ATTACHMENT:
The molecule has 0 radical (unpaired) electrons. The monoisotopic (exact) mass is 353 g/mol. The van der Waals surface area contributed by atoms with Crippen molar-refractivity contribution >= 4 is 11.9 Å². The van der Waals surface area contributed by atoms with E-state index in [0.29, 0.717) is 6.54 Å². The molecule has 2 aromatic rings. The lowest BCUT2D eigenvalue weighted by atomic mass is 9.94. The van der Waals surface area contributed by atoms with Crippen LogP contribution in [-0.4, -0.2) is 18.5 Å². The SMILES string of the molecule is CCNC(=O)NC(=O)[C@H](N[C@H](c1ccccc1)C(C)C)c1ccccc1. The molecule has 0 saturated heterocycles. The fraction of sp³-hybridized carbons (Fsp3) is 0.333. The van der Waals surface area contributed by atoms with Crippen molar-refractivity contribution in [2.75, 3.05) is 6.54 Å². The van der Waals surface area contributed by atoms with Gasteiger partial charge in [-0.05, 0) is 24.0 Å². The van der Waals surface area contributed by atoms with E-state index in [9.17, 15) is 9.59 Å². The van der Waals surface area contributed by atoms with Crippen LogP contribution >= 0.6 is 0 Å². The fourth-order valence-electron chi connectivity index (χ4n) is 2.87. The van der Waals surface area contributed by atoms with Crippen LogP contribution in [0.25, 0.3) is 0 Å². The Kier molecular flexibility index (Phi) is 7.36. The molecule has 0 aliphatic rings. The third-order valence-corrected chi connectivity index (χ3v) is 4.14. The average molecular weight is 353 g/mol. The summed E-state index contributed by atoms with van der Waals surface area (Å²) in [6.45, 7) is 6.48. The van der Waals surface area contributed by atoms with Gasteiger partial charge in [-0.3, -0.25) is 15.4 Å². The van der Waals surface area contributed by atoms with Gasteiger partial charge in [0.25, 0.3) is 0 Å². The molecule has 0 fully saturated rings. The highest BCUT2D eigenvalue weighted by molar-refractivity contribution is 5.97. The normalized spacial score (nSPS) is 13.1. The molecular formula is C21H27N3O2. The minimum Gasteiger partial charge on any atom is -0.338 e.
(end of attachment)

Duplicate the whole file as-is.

The molecule has 0 radical (unpaired) electrons. The monoisotopic (exact) mass is 353 g/mol. The van der Waals surface area contributed by atoms with Crippen molar-refractivity contribution >= 4 is 11.9 Å². The van der Waals surface area contributed by atoms with E-state index in [0.29, 0.717) is 6.54 Å². The molecule has 2 aromatic rings. The lowest BCUT2D eigenvalue weighted by atomic mass is 9.94. The van der Waals surface area contributed by atoms with Crippen LogP contribution in [-0.4, -0.2) is 18.5 Å². The SMILES string of the molecule is CCNC(=O)NC(=O)[C@H](N[C@H](c1ccccc1)C(C)C)c1ccccc1. The molecule has 0 saturated heterocycles. The fraction of sp³-hybridized carbons (Fsp3) is 0.333. The van der Waals surface area contributed by atoms with Crippen molar-refractivity contribution in [2.75, 3.05) is 6.54 Å². The van der Waals surface area contributed by atoms with Gasteiger partial charge in [-0.05, 0) is 24.0 Å². The van der Waals surface area contributed by atoms with E-state index in [9.17, 15) is 9.59 Å². The van der Waals surface area contributed by atoms with Crippen LogP contribution >= 0.6 is 0 Å². The fourth-order valence-electron chi connectivity index (χ4n) is 2.87. The van der Waals surface area contributed by atoms with Crippen LogP contribution in [0.25, 0.3) is 0 Å². The Kier molecular flexibility index (Phi) is 7.36. The molecule has 0 aliphatic rings. The third-order valence-corrected chi connectivity index (χ3v) is 4.14. The average molecular weight is 353 g/mol. The summed E-state index contributed by atoms with van der Waals surface area (Å²) in [6.45, 7) is 6.48. The van der Waals surface area contributed by atoms with Gasteiger partial charge in [-0.3, -0.25) is 15.4 Å². The van der Waals surface area contributed by atoms with Gasteiger partial charge in [0.25, 0.3) is 0 Å². The molecule has 0 fully saturated rings. The highest BCUT2D eigenvalue weighted by molar-refractivity contribution is 5.97. The normalized spacial score (nSPS) is 13.1. The molecular formula is C21H27N3O2. The minimum Gasteiger partial charge on any atom is -0.338 e.